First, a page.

Debate on election law faces halt again

PUBLISHED : Thursday, 10 May, 2012, 12:00am
UPDATED : Thursday, 10 May, 2012, 12:00am


The shadow of adjournment is looming today as the Legislative Council debate continues on a bill to restrict by-elections.

Some pro-government lawmakers have evening engagements that will prevent them countering a boycott of proceedings by pan-democrats, which will leave the council short of the minimum attendance needed for debate.

The bill would amend electoral law to bar lawmakers who quit from standing for election again within six months. The government moved it following last year's resignations by pan-democrats to trigger by-elections they hoped - in vain, as it turned out - would be a de facto referendum on democratisation.

The two People Power lawmakers filed 1,306 amendments as part of a filibuster intended to force the government to withdraw the bill, and debate on it has already been suspended once. It resumed last night after Legco had dealt with two low-profile bills at the government's request.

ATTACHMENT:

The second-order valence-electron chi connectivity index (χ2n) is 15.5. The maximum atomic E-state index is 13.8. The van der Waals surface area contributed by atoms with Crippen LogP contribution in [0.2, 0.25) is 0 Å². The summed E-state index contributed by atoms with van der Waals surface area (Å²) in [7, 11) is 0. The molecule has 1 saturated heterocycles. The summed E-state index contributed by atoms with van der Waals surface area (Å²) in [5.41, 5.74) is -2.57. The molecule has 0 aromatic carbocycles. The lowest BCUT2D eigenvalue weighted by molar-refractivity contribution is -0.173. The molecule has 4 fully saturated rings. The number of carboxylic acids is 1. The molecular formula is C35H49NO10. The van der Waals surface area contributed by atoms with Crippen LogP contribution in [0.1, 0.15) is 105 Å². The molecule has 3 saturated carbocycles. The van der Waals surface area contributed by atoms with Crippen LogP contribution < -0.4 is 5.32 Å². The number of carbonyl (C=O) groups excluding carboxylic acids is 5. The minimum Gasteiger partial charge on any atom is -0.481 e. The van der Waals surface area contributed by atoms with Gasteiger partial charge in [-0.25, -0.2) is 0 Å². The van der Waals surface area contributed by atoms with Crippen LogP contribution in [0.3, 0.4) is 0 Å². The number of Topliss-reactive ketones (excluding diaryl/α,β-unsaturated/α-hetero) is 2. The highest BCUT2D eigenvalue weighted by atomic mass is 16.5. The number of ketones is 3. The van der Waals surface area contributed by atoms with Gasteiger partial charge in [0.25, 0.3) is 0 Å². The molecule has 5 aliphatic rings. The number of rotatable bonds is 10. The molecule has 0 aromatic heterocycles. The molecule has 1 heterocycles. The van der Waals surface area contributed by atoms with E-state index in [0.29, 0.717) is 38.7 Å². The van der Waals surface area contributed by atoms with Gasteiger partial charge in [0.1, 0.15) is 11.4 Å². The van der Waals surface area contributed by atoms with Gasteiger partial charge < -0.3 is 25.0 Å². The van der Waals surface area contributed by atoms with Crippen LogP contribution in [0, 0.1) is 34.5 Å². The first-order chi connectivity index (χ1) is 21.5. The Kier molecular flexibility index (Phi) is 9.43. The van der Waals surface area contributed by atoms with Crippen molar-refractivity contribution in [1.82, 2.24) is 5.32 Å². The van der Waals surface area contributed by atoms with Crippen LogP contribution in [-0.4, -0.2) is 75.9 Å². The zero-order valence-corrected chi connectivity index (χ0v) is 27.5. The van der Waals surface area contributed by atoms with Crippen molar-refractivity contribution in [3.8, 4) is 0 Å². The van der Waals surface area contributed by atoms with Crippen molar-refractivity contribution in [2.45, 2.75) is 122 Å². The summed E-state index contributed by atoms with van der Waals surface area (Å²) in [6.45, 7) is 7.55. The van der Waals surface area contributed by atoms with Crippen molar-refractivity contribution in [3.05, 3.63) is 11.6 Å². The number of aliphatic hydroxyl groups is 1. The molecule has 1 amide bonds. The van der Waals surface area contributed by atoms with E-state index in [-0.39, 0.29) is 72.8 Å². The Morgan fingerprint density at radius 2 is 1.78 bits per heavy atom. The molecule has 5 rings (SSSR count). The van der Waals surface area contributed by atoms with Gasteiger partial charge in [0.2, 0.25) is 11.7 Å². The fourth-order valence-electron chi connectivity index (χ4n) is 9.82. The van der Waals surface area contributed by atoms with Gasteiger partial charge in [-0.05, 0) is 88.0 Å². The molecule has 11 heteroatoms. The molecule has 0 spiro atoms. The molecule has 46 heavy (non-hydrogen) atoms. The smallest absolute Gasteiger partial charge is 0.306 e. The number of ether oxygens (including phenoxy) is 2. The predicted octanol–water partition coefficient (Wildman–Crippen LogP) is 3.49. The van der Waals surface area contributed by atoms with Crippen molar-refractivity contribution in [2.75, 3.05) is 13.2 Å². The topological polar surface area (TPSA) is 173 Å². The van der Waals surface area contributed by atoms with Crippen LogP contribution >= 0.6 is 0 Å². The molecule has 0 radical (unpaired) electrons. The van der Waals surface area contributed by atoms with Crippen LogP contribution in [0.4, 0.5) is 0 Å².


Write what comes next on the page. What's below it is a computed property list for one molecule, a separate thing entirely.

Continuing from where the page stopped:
An adjournment today would mean debate on it would only resume next Wednesday, when it could face similar disruption.

At today's meeting, most of the 23 pan-democratic lawmakers are once more likely to be absent. With three pro-government legislators - Tommy Cheung Yu-yan, Andrew Leung Kwan-yuen and Regina Ip Lau Suk-yee - out of town, at least 30 of the remaining pro-government lawmakers will need to be in the chamber to maintain the necessary quorum of members.

Ip Kwok-him, of the Beijing-loyalist Democratic Alliance for the Betterment and Progress of Hong Kong, has drawn up a roster to try to co-ordinate attendance by members of the pro-government camp. It shows that by 5pm, there may only be 29 lawmakers present - one short of the quorum - and the risk of adjournment will peak at 7pm as four more leave.

'Some colleagues said they have other engagements, such as attending business meetings or even a funeral,' Ip said.

Last night, Raymond Tam Chi-yuen, the constitutional and mainland affairs minister, appealed to radical lawmakers to withdraw the amendments and jokingly sought media compassion. 'Some lawmakers might be tired after a long meeting. I hope the cameramen can be lenient and not take too many close- ups of those who are taking a nap.'

Civic Party lawmaker Audrey Eu Yuet-mee tabled a motion to suspend the debate, but lawmakers could not vote on it last night and the meeting will resume at 9am today.